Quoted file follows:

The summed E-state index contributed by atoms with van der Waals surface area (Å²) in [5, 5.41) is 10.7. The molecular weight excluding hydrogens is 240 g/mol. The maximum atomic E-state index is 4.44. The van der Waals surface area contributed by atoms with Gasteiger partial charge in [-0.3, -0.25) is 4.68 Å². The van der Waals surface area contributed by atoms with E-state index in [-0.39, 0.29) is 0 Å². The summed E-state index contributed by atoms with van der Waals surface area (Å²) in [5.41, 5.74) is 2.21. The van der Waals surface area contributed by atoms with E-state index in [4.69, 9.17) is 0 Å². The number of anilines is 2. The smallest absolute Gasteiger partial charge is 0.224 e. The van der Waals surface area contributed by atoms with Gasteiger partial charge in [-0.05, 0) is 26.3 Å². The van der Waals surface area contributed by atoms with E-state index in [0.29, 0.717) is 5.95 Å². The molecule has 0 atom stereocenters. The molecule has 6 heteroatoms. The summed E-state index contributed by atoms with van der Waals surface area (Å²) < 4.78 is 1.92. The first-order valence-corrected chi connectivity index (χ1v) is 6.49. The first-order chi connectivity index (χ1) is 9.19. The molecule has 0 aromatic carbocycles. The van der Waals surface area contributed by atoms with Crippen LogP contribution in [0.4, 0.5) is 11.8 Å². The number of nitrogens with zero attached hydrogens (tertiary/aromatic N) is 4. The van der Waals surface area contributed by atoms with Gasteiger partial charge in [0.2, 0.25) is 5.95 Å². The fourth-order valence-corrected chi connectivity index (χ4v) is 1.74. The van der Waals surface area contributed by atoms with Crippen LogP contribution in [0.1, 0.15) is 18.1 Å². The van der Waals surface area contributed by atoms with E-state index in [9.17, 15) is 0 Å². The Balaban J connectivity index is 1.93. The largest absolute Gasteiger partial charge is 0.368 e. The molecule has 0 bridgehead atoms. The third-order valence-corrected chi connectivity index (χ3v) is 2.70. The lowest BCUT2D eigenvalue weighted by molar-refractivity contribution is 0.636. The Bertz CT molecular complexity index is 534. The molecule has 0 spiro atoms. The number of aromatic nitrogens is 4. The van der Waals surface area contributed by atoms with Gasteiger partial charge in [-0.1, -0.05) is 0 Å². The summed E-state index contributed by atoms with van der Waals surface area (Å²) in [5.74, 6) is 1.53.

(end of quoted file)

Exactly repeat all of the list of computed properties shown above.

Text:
The summed E-state index contributed by atoms with van der Waals surface area (Å²) in [5, 5.41) is 10.7. The molecular weight excluding hydrogens is 240 g/mol. The maximum atomic E-state index is 4.44. The van der Waals surface area contributed by atoms with Gasteiger partial charge in [-0.3, -0.25) is 4.68 Å². The van der Waals surface area contributed by atoms with E-state index in [-0.39, 0.29) is 0 Å². The summed E-state index contributed by atoms with van der Waals surface area (Å²) in [5.41, 5.74) is 2.21. The van der Waals surface area contributed by atoms with E-state index in [4.69, 9.17) is 0 Å². The number of anilines is 2. The smallest absolute Gasteiger partial charge is 0.224 e. The van der Waals surface area contributed by atoms with Gasteiger partial charge in [-0.05, 0) is 26.3 Å². The van der Waals surface area contributed by atoms with E-state index in [0.29, 0.717) is 5.95 Å². The molecule has 0 atom stereocenters. The molecule has 6 heteroatoms. The summed E-state index contributed by atoms with van der Waals surface area (Å²) < 4.78 is 1.92. The first-order valence-corrected chi connectivity index (χ1v) is 6.49. The first-order chi connectivity index (χ1) is 9.19. The molecule has 0 aromatic carbocycles. The van der Waals surface area contributed by atoms with Crippen LogP contribution in [0.4, 0.5) is 11.8 Å². The number of nitrogens with zero attached hydrogens (tertiary/aromatic N) is 4. The van der Waals surface area contributed by atoms with Gasteiger partial charge in [0.2, 0.25) is 5.95 Å². The fourth-order valence-corrected chi connectivity index (χ4v) is 1.74. The van der Waals surface area contributed by atoms with Crippen LogP contribution in [0.1, 0.15) is 18.1 Å². The van der Waals surface area contributed by atoms with E-state index in [9.17, 15) is 0 Å². The Balaban J connectivity index is 1.93. The largest absolute Gasteiger partial charge is 0.368 e. The molecule has 0 bridgehead atoms. The third-order valence-corrected chi connectivity index (χ3v) is 2.70. The lowest BCUT2D eigenvalue weighted by molar-refractivity contribution is 0.636. The Bertz CT molecular complexity index is 534. The molecule has 0 spiro atoms. The number of aromatic nitrogens is 4. The van der Waals surface area contributed by atoms with Gasteiger partial charge in [-0.1, -0.05) is 0 Å². The summed E-state index contributed by atoms with van der Waals surface area (Å²) in [5.74, 6) is 1.53.